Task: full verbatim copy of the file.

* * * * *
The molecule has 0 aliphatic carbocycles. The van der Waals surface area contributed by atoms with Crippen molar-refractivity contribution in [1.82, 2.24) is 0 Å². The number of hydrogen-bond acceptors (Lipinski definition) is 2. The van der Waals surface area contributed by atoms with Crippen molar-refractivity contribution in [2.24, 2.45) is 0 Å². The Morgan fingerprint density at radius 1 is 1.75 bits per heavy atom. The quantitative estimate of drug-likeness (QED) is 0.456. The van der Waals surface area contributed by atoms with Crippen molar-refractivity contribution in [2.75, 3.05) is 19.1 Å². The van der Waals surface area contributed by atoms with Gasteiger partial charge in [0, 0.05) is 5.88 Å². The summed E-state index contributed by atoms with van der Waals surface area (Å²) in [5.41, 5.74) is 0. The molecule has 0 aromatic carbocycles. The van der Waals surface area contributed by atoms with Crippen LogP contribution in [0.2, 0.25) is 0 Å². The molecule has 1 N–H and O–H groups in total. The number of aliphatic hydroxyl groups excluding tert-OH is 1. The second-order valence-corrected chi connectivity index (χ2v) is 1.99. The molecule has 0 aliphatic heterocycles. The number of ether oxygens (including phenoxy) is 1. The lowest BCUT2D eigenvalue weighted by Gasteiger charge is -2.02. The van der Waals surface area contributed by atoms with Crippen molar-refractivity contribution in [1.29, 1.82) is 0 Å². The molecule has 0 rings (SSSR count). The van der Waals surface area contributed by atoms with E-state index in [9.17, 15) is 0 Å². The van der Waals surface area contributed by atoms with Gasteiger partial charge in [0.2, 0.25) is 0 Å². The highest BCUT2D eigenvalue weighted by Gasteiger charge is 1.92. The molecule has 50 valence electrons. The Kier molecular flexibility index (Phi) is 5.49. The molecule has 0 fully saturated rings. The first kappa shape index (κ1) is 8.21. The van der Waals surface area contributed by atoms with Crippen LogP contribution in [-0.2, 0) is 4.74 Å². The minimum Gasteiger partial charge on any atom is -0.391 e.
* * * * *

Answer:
The molecule has 0 aliphatic carbocycles. The van der Waals surface area contributed by atoms with Crippen molar-refractivity contribution in [1.82, 2.24) is 0 Å². The number of hydrogen-bond acceptors (Lipinski definition) is 2. The van der Waals surface area contributed by atoms with Crippen molar-refractivity contribution in [2.24, 2.45) is 0 Å². The Morgan fingerprint density at radius 1 is 1.75 bits per heavy atom. The quantitative estimate of drug-likeness (QED) is 0.456. The van der Waals surface area contributed by atoms with Crippen molar-refractivity contribution in [2.75, 3.05) is 19.1 Å². The van der Waals surface area contributed by atoms with Gasteiger partial charge in [0, 0.05) is 5.88 Å². The summed E-state index contributed by atoms with van der Waals surface area (Å²) in [5.41, 5.74) is 0. The molecule has 0 aromatic carbocycles. The van der Waals surface area contributed by atoms with Crippen LogP contribution in [0.2, 0.25) is 0 Å². The molecule has 1 N–H and O–H groups in total. The number of aliphatic hydroxyl groups excluding tert-OH is 1. The second-order valence-corrected chi connectivity index (χ2v) is 1.99. The molecule has 0 aliphatic heterocycles. The number of ether oxygens (including phenoxy) is 1. The lowest BCUT2D eigenvalue weighted by Gasteiger charge is -2.02. The van der Waals surface area contributed by atoms with Crippen molar-refractivity contribution in [1.29, 1.82) is 0 Å². The molecule has 0 rings (SSSR count). The van der Waals surface area contributed by atoms with E-state index in [9.17, 15) is 0 Å². The van der Waals surface area contributed by atoms with Gasteiger partial charge in [0.2, 0.25) is 0 Å². The highest BCUT2D eigenvalue weighted by Gasteiger charge is 1.92. The molecule has 50 valence electrons. The Kier molecular flexibility index (Phi) is 5.49. The molecule has 0 fully saturated rings. The first kappa shape index (κ1) is 8.21. The van der Waals surface area contributed by atoms with Crippen LogP contribution in [-0.2, 0) is 4.74 Å². The minimum Gasteiger partial charge on any atom is -0.391 e.